Plasmid transfection

BMPER expression plasmid was purchased from Genecoppiea (EX-T6437-M61) in which BMPER cDNA (NM_133468.4) was under control of a CMV promoter. One day before transfection, MRC-5 cells, primary human normal and IPF lung fibroblasts (2.5 × 105 per well) were plated in 6-well plates in 2.5 mL growth medium without antibiotics. The cells were transfected with 2–4 μg BMPER plasmid and control plasmid using Lipofectamine 2000 (Cat. # 11668, Life Technologies) according to the manufacture’s instructions. Six hours after transfection, the transfectants were changed to the growth medium and 48 hours later, cells were harvested for proteins.

Demethylation treatment

5′-azacytidine (A2385, Sigma) was dissolved in serum free DMEM and given to mice at 1 mg/kg intraperitoneally from day 3 after bleomycin treatment (2.5 U/kg) every other day until day 21. Mice were anesthetized and lungs were harvested for RNA preparation, protein isolation, or fibroblast isolation on day 21.5 μM of 5′-azacytidine was used for cell culture.

Matrigel invasion assay

The characterization of the invasive behavior of fibroblasts isolated from IPF lungs was performed as described previously33,51. Equal numbers of fibroblasts (0.5 × 105 cells) were plated into the top BioCoat Matrigel Invasion Chamber (BD Biosciences), and DMEM containing 10 ng/mL PDGF (R&D, Minneapolis, MN, USA) was loaded into the bottom chamber. After 24 hours incubation at 37 °C with 5% CO2, the polycarbonate filters with the invaded cells were fixed and stained with the Protocol Hema 3 stain set (Fisher Healthcare, Pittsburgh, PA, USA). Matrigel matrix and non-invading cells on the upper surface of the filter were removed by wiping with a cotton swab, and the filters were removed from the insert using a scalpel blade and were mounted onto glass slides. The invading cells of each sample were counted in five randomly selected fields under a microscope at 400× magnification. The data from 5 fields were averaged. To ensure consistency, each sample from a specific patient has performed in triplicate filters. The average of triplicates was determined for each patient.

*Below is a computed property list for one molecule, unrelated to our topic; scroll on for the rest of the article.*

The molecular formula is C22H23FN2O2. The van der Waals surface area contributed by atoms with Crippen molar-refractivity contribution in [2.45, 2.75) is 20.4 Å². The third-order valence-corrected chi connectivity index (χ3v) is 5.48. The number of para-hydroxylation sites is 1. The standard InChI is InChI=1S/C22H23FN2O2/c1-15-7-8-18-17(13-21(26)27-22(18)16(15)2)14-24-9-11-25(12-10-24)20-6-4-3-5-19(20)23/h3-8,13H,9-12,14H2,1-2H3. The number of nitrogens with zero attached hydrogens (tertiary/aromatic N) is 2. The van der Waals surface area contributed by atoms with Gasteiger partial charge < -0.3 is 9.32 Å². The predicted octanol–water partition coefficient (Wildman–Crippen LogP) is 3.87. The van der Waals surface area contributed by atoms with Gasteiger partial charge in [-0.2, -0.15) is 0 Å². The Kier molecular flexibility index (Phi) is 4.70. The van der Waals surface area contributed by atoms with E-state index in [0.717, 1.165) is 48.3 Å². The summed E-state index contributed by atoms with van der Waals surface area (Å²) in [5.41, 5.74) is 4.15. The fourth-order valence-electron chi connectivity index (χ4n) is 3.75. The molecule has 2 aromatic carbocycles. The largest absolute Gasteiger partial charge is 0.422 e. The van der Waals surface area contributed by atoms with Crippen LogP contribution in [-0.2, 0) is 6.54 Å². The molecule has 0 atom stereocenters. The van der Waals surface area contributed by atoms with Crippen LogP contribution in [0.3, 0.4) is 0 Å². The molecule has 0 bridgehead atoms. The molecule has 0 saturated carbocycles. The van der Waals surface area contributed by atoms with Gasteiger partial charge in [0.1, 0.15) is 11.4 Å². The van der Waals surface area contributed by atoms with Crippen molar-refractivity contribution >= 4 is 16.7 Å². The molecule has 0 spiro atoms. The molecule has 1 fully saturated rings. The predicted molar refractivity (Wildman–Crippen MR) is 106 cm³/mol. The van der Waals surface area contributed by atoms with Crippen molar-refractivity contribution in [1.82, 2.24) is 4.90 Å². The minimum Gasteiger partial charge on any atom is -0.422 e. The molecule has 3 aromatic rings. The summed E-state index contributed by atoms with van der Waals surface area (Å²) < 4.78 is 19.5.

Fibroblast migration

Modified Boyden chambers containing 8 μm pores (24-well Transwell plate, Sigma) were used to measure the chemotaxis of lung fibroblasts to PDGF as previously described32. The chambers were coated with 10 μg/ml fibronectin (R&D) in PBS for 2 hours at 37 °C with 5% CO2. Primary lung fibroblasts (5 × 104 cells) diluted in serum-free DMEM containing 1% BSA were loaded into the top chamber, and 500 μL of serum-free DMEM containing 10 ng/ml PDGF was loaded into the bottom chamber. After 4 hours incubation at 37 °C with 5% CO2, the fibroblasts that migrated across the fibronectin-coated filter were stained with Protocol Hema3 stain set and non-migrating cells on the upper surface of the filter were removed by wiping with a cotton swab, and the filters were removed from the insert using a scalpel blade and were mounted onto glass slides. The cells of each sample were counted in five randomly selected fields under a microscope at 400× magnification. The data from 5 fields were averaged. To ensure consistency, each sample from a specific patient has performed in triplicate filters. The average of triplicates was determined for each patient.

Promoter constructs and luciferase assay

The BMPER promoter from −465 to +1 was amplified by PCR from mouse and human genomic DNA with the following primers: mouse (−465 to +1) forward: 5′-ATCCCTCGAGCCCGCGAGTGAA-3′, mouse (−465 to +1) reverse: 5′-CGACAAGCTTGGCGCACGCGAA-3′; human (−465 to +1): forward: 5′-AGCTCTCGAGATGAGCGGTGGG-3′, human (−465 to +1): reverse: 5′-CGAGAAGCTTGCGCGTCTCCAC-3′. The amplified product was inserted into the HindIII/XhoI sites of the luciferase expression vector PGL3 immediately downstream of the luciferase gene.

HEK 293 cells were transfected with the BMPER promoter luciferase report vectors and empty vector, as well as Renilla-luciferase as an internal control by using Lipofectamine 2000 according to the manufacture’s protocol. Six hours after transfection, the transfectants were changed to DMEM + 2% FBS medium overnight. Then the cells were treated with 5′-azacytidine at 5 μM for 24 hours. For luciferase assay, Firefly and Renilla luciferase activities were measured consecutively by using dual luciferase assays (Promega, Madison, WI, USA) 48 hours after transfection according to manufacture’s suggestions.

Enzyme-linked immunosorbent assay (ELISA)

The concentration of HA was determined by HA ELISA-like assay (Hyaluronan DuoSet ELISA kit, DY3614, R&D Systems) following the manufacturer’s instructions.

Assessment of cell viability